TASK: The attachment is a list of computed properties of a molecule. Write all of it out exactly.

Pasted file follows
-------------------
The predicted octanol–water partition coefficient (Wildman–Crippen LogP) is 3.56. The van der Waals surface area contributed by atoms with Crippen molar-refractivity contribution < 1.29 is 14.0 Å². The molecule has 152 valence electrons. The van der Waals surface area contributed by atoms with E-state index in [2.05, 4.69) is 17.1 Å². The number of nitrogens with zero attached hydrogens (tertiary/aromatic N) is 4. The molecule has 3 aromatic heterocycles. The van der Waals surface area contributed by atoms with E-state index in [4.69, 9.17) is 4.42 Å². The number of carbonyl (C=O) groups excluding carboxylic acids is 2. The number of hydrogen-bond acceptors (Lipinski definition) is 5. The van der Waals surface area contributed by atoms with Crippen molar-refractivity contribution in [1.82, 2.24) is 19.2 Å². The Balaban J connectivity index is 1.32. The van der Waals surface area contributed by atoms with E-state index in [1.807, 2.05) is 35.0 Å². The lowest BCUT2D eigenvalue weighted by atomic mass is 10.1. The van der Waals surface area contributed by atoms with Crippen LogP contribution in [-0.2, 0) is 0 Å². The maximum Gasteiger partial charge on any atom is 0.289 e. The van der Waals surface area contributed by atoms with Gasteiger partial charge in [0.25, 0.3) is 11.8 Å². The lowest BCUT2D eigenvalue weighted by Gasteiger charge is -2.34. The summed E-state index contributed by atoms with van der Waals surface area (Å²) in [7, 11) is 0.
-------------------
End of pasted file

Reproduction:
The predicted octanol–water partition coefficient (Wildman–Crippen LogP) is 3.56. The van der Waals surface area contributed by atoms with Crippen molar-refractivity contribution < 1.29 is 14.0 Å². The molecule has 152 valence electrons. The van der Waals surface area contributed by atoms with E-state index in [2.05, 4.69) is 17.1 Å². The number of nitrogens with zero attached hydrogens (tertiary/aromatic N) is 4. The molecule has 3 aromatic heterocycles. The van der Waals surface area contributed by atoms with E-state index in [4.69, 9.17) is 4.42 Å². The number of carbonyl (C=O) groups excluding carboxylic acids is 2. The number of hydrogen-bond acceptors (Lipinski definition) is 5. The van der Waals surface area contributed by atoms with Crippen molar-refractivity contribution in [1.82, 2.24) is 19.2 Å². The Balaban J connectivity index is 1.32. The van der Waals surface area contributed by atoms with E-state index in [1.807, 2.05) is 35.0 Å². The lowest BCUT2D eigenvalue weighted by atomic mass is 10.1. The van der Waals surface area contributed by atoms with Crippen LogP contribution in [-0.2, 0) is 0 Å². The maximum Gasteiger partial charge on any atom is 0.289 e. The van der Waals surface area contributed by atoms with Gasteiger partial charge in [0.25, 0.3) is 11.8 Å². The lowest BCUT2D eigenvalue weighted by Gasteiger charge is -2.34. The summed E-state index contributed by atoms with van der Waals surface area (Å²) in [7, 11) is 0.